Liu  JH, Zingmond  DS, McGory  ML,  et al.  Disparities in the utilization of high-volume hospitals for complex surgery.  JAMA. 2006;296(16):1973-1980. doi:10.1001/jama.296.16.1973PubMedGoogle ScholarCrossref
Brief Report
October 2, 2019

Patient and Hospital Characteristics of Mitral Valve Surgery in the United States

Author Affiliations
  • 1Division of Cardiology, Duke University Medical Center, Durham, North Carolina
  • 2Duke Clinical Research Institute, Durham, North Carolina
  • 3Society of Thoracic Surgeons Research Center, Chicago, Illinois
  • 4Department of Cardiac Surgery, Medstar Heart and Vascular Institute, Georgetown University, Washington, District of Columbia
  • 5Division of Cardiothoracic Surgery, University of Pennsylvania, Philadelphia
  • 6Department of Cardiovascular and Thoracic Surgery, West Virginia University, Morgantown
JAMA Cardiol. 2019;4(11):1149-1155. doi:10.1001/jamacardio.2019.3659
Key Points

Question  What are the differences in hospital and patient characteristics of mitral repair or replacement (MVRR) in the United States as a function of hospital procedure volume?

Findings  Patient demographics and geography of centers performing 25 or more MVRRs per year or 40 or more MVRRs per year differed in race/ethnicity, rurality, and insurance status from those performing fewer cases. Centers performing 25 or more and 40 or more MVRRs per year were located in 77.3% and 55.3% of geographic hospital referral regions, respectively, and regional access exists for 92% and 82% of the US population, respectively.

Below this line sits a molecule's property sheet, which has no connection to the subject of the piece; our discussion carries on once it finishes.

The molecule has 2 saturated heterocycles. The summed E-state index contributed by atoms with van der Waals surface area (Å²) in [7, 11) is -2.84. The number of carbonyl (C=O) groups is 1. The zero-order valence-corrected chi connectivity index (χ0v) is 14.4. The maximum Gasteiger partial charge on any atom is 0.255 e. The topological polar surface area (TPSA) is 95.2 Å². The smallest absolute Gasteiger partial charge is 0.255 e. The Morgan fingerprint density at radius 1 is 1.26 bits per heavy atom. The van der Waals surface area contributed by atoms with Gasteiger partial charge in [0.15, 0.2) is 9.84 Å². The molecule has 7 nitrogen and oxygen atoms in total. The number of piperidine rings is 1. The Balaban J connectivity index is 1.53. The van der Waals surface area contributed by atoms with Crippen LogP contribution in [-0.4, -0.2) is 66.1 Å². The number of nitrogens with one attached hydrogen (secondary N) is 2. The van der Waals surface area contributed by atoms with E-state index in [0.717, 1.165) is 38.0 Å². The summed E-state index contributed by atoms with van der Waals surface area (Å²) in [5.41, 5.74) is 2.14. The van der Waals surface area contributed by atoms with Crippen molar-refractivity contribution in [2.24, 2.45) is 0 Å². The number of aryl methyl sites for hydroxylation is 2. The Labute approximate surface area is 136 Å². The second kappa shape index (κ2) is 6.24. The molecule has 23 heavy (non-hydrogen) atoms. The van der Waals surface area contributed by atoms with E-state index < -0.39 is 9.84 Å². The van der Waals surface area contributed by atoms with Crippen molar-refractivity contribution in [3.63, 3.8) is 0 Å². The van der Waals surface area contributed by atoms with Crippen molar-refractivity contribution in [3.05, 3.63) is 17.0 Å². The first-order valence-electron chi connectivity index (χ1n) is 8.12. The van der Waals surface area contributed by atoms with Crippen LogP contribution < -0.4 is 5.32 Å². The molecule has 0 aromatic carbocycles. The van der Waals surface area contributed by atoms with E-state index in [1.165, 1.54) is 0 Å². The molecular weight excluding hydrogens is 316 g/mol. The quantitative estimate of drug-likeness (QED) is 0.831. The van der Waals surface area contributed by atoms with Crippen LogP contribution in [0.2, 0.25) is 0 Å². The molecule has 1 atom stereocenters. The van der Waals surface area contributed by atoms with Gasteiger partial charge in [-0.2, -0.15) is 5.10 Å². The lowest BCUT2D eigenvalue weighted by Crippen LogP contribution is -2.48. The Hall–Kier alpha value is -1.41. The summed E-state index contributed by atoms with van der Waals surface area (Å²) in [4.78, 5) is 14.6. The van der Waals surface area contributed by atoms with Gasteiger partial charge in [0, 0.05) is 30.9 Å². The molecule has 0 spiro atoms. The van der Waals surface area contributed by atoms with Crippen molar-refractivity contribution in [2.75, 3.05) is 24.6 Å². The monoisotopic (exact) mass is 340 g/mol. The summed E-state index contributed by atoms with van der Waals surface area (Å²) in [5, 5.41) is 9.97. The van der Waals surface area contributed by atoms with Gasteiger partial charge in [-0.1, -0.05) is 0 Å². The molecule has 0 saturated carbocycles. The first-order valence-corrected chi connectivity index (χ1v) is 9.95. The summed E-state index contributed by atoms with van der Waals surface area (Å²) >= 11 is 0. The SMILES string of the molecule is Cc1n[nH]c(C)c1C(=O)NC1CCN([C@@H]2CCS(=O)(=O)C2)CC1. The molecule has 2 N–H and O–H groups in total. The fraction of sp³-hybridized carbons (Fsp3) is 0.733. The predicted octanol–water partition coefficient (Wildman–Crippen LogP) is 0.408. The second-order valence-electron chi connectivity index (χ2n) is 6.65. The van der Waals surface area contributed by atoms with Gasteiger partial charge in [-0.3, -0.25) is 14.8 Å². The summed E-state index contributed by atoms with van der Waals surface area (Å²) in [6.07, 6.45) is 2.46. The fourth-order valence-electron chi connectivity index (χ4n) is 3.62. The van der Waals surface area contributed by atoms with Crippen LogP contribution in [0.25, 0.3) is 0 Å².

Meaning  Ninety-two percent and 82% of the US population lives in a hospital referral region with a center performing 25 or more or 40 or more MVRRs per year, respectively; disparities in patients and geography exist between these centers and those performing fewer MVRRs.

Abstract

Importance  Volume metrics may have relevance in the evaluation of valve center expertise. However, a paucity of data exists regarding the quantity, volume, and geographic location of mitral valve (MV) surgical centers in the United States and the proportion of underserved populations they treat.

Objectives  To evaluate the hospital, patient, and procedural characteristics of mitral valve repair or replacement (MVRR) in the United States as a function of hospital procedure volume.

Design, Setting, and Participants  This cross-sectional, multicenter observational study was conducted from July 2014 to June 2018. Patients in the Society of Thoracic Surgeons Adult Cardiac Surgery Database undergoing any surgical procedure involving MVRR in the United States were included.

Main Outcomes and Measures  Volume distribution of MVRR by hospital and hospital referral region.